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Faculty Guide to Streaming Video

Answers to common questions about streaming video.

Know your rights

U.S. Copyright Law includes limitations on the exclusive rights of copyright owners and exemptions for instructors to balance copyright protection with “fair use” for nonprofit educational purposes.

Fair Use 

Fair use allows the limited use of legally obtained, copyrighted material without permission under certain circumstances. An ultimate determination of fair use can only be made by a judge in a court of law. Case-by-case evaluations of the "fairness" of a proposed use are guided by consideration of four factors defined in Section 107 of the U.S. Copyright Act. 

  1. the purpose and character of the use, including whether such use is of a commercial nature or is for nonprofit educational purposes;
  2. the nature of the copyrighted work;
  3. the amount and substantiality of the portion used in relation to the copyrighted work as a whole; and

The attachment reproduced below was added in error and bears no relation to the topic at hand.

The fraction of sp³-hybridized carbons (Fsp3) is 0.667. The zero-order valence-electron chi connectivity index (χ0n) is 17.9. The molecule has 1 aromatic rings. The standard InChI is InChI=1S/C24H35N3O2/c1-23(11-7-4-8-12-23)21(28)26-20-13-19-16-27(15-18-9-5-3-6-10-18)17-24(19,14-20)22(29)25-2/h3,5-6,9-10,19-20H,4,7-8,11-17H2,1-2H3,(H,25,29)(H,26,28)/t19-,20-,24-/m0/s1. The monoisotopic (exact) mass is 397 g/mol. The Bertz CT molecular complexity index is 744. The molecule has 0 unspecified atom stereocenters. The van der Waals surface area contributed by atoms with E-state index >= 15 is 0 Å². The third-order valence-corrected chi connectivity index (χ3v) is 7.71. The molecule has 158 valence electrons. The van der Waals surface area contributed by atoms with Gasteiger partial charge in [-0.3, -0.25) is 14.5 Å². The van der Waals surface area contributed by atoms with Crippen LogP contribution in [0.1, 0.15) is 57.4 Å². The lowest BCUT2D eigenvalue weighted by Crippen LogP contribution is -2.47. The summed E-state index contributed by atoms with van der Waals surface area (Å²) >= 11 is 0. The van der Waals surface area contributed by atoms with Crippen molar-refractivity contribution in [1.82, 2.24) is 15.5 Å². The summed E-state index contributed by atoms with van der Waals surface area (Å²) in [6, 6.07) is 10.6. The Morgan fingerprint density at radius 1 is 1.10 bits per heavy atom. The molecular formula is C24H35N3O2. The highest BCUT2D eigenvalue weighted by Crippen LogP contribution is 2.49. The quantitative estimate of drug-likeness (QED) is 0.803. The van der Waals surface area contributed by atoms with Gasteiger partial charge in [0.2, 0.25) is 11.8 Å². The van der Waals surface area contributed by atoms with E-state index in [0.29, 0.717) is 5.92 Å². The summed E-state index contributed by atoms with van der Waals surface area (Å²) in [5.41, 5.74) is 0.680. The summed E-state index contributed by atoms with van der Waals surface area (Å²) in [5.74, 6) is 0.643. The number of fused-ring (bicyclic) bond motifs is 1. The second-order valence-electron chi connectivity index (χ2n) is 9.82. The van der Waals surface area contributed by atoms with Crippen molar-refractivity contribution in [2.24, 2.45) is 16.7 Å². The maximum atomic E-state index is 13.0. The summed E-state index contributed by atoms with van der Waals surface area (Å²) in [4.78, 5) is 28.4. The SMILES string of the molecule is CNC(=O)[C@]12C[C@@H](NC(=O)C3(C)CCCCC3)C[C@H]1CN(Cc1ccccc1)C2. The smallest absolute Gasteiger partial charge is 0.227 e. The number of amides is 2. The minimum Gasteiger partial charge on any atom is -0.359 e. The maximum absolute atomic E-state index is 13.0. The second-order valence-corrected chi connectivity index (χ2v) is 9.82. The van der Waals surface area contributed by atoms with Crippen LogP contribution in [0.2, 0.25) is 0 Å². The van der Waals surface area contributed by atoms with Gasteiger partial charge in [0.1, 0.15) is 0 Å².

4. the effect of the use upon the potential market for or value of the copyrighted work.


Face-to-Face Teaching Exemption

Section 110(1) of the U.S. Copyright Act allows instructors and students to perform or display a copyrighted work without permission in a classroom or library during face-to-face teaching at a nonprofit educational institution. A legally obtained copy of a motion picture or audiovisual work must be used to qualify for this exemption.


Technology, Education and Copyright Harmonization Act (TEACH Act)

Section 110(2) of the U.S. Copyright Act "extends face-to-face teaching exemptions to apply to online instruction" but actual application can be complex and only institutions meeting specific requirements are eligible. Only "reasonable and limited portions" of entire dramatic audiovisual works may be used. Works used must also be assigned as required viewing and access must be mediated by instructors during class sessions. 


Digital Millennium Copyright Act (DMCA)

The Digital Millennium Copyright Act guides the use of digital content online and restricts circumvention of copy-protection. The DMCA is reviewed every three years by the Librarian of Congress to consider proposed exceptions.  Important exemptions apply to film and media instruction, educational use of media for “criticism and comment” and actions required to facilitate ADA compliance. 

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